Friday, March 4, 2011

Clinton: Cuba, Venezuela and Nicaragua are exceptions to democracy in Latin America

The U.S. Secretary of State, Hillary Clinton said Wednesday at a Senate hearing that Cuba, Venezuela and Nicaragua are "exceptions" to the current "sustainable democracy" and economic growth in Latin America. During a hearing of the Foreign Relations Committee of the Senate, Clinton praised the American continent, with the "notable exceptions" of these three nations, "have entered an era of sustainable democracy and economic growth." "A lot of what America is very proud and grateful," Clinton said, reiterating Washington's support of the Government to free trade agreements with Colombia and Panama, pending ratification.

Political support for Colombia, a country with which Washington has had a "successful partnership" in the fight against drugs and against guerrillas, and support for these two trade pacts "are tangible evidence that the U.S. is truly concerned with our friends the region, "Clinton emphasized.

The U.S. diplomat said in particular that, thanks to the policy that keeps the country in the region, Brazil "is booming," and a "real success story", with the "greater proportion of tax revenue and the Product GDP in the continent. " The Brazilian authorities "have used that money to invest in social inclusion, to improve their education and health," said Clinton.

Other countries like Chile "had similarly good leadership and good investments" and the trade agreement has been agreed with the U.S. "provides an economic base of stability that allows democracy to flourish," he noted. The U.S. also intends to "improve security assistance to our friends in Central America, as has been done through the Merida Initiative in Mexico, he said.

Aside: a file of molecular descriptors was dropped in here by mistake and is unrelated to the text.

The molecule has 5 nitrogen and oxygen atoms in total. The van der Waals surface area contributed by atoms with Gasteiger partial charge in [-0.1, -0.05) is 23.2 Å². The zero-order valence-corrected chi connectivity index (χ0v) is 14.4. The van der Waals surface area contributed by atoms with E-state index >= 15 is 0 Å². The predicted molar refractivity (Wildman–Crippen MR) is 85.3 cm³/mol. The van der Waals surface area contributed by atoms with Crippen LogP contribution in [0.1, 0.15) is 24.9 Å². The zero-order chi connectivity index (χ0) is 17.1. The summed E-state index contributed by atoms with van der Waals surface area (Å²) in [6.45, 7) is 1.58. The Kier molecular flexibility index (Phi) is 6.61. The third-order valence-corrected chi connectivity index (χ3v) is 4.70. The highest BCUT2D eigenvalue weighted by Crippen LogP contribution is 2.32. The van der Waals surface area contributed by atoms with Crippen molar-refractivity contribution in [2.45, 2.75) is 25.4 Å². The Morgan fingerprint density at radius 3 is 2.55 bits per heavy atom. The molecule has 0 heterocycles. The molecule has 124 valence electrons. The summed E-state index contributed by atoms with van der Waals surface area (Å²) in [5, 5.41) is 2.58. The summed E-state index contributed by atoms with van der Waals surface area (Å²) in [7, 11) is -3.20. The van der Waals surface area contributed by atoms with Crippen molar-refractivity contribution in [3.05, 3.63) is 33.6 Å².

Clinton said the U.S. has a "big agenda" working on the mainland, by listing the challenges of Caribbean countries to combat organized crime and drug trafficking. He mentioned the upcoming tour of the U.S. president, Barack Obama, Brazil, Chile and El Salvador, from 19 to 23 March, but added that "we must do more to strengthen the bonds of friendship and partnership in the region.

Clinton went to the second of four hearings this week to defend the budget request for the State Department for fiscal year 2012, which begins in October.

1 comment:

  1. The problem in the foreign policy of the United States towards South America for the last 30 years has been that they have used a cookie cutter approach to every country in the region. Americans believe that countries in South America are all the same and do not require individual policy. That has been a flawed and disastrous practice that has given rise to all the left leaning presidents now in power.